So Long, Frank Lloyd Wright: Chicago’s Never-Built Crosstown Freeway

Commuters on Chicago’s I-90/I-94 Dan Ryan Expressway know what the term “sitting in traffic” means.  According to ABC Channel 7, Jason Knowles reports that several of the worst bottlenecks in Chicago traffic are all on the Dan Ryan, including one at Canalport Avenue and another at 18th Street.  The Dan Ryan has seven lanes in each direction, with four serving as “express lanes” and the remaining three serving local on and off-ramps.  That doesn’t stop traffic from slowing to a crawl at certain times of day, however:



One of the reasons traffic in Chicago is so bad are the limited number of directions you can travel in: since the entire city sits on the western shores of Lake Michigan, there is simply no way to go “northeast” or “east” or “southeast” from downtown (unless you have a boat in port!)  Thus, auto traffic out of downtown is limited to due north, due south, and westward.

Also complicating matters is the fact that the Dan Ryan is the only north-south arterial through much of  the city proper.  That doesn’t mean there weren’t any plans for another freeway to be built.  In 1967 there was a proposal made by the federal government to build the “Crosstown Expressway”, which would have been designated as I-494.


The freeway was originally planned to split off the Dan Ryan between 75th and 87th Streets (near the existing I-90 Chicago Skyway), traveling west before turning north at Cicero Avenue and continuing up through the west side of the city before merging with the I-90/I-94 split north of downtown.  One particular advantage of this path would have allowed easier access from the south side of the city to Midway Airport.


An artistic model of the proposed Crosstown Expressway, with Midway Airport on the left.  In this concept the freeway lanes were split in order to minimize displacement of people and the tearing down of buildings.




A view of Cicero Avenue at Belmont, part of a stretch where the Crosstown would have been built.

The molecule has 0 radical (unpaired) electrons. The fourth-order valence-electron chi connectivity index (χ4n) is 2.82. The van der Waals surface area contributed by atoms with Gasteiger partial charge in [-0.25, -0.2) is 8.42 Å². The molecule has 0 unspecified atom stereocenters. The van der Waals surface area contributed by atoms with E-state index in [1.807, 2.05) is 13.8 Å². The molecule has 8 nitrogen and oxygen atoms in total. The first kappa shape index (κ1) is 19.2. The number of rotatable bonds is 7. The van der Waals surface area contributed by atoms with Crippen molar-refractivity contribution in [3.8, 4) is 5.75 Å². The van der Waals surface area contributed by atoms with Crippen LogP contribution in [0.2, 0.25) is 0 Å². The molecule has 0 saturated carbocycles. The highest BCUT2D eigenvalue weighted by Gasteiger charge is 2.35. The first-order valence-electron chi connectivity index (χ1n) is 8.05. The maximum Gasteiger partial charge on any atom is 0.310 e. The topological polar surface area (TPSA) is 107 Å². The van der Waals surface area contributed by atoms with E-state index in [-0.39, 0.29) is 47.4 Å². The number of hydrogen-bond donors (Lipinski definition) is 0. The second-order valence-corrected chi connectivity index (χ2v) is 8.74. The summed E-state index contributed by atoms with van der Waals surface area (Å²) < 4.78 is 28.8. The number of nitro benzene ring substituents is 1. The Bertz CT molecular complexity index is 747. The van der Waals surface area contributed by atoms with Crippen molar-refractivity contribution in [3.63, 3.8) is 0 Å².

A political tussle ensued between then-Mayor Richard Daly and the governor of Illnois, Dan Walker, with Daly being a strong advocate for the Crosstown with Walker staunchly opposed.  Plans for the Crosstown were finally canceled in 1979, with the designated funds going for other transportation purposes, though there have been minor rumblings in the years since about reviving the highway.

One particular note of interest in regards to the proposed Crosstown is that the route would have taken it through the Garfield and Humboldt Park neighborhoods of Chicago as well as the nearby suburb of Oak Park — places where the famed architect Frank Lloyd Wright had designed and built many residential houses and other buildings, an idea that wasn’t lost on the residents who opposed construction of the highway.  The Crosstown Expressway serves as another prime example in the United States of the continuing fight between developers  and preservationists.


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Moses’s Parting(s) of Manhattan: The Midtown and Lower Manhattan Expressways

Bringing up the interstate highway system of New York City is nigh near impossible without mentioning the name “Robert Moses”.  Lauded by admirers as an architectural visionary and derided by critics as an egomaniac who was intent on wrecking neighborhoods, one cannot argue that Moses left his mark in big ways in the Big Apple, and would have left an even bigger mark were it not for the determined efforts of his opponents.

Moses, who was born in New Haven, Connecticut in 1888, eventually moved to NYC after graduating from college. Gradually he rose in power and stature in the city, despite never being elected to public office.  He was instrumental in massive infrastructure projects during the New Deal of the 1930s, including what would become the city’s sprawling bridge and freeway system.